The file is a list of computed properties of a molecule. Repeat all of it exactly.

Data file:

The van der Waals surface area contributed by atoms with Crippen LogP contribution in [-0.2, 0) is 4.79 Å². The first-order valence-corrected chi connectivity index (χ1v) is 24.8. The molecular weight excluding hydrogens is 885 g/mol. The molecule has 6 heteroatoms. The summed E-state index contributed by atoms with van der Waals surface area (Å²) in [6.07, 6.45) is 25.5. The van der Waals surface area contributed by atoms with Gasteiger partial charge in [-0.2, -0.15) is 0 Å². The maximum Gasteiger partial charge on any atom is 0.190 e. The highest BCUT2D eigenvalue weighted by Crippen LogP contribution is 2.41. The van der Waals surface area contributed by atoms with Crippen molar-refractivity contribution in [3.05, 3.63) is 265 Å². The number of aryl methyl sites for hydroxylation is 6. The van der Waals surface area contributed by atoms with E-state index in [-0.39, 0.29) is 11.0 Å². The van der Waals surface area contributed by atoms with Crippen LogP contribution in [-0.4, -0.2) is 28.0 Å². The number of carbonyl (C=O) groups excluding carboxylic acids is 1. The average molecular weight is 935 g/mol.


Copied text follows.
The van der Waals surface area contributed by atoms with Crippen LogP contribution in [-0.2, 0) is 4.79 Å². The first-order valence-corrected chi connectivity index (χ1v) is 24.8. The molecular weight excluding hydrogens is 885 g/mol. The molecule has 6 heteroatoms. The summed E-state index contributed by atoms with van der Waals surface area (Å²) in [6.07, 6.45) is 25.5. The van der Waals surface area contributed by atoms with Gasteiger partial charge in [-0.2, -0.15) is 0 Å². The maximum Gasteiger partial charge on any atom is 0.190 e. The highest BCUT2D eigenvalue weighted by Crippen LogP contribution is 2.41. The van der Waals surface area contributed by atoms with Crippen molar-refractivity contribution in [3.05, 3.63) is 265 Å². The number of aryl methyl sites for hydroxylation is 6. The van der Waals surface area contributed by atoms with E-state index in [-0.39, 0.29) is 11.0 Å². The van der Waals surface area contributed by atoms with Crippen LogP contribution in [-0.4, -0.2) is 28.0 Å². The number of carbonyl (C=O) groups excluding carboxylic acids is 1. The average molecular weight is 935 g/mol.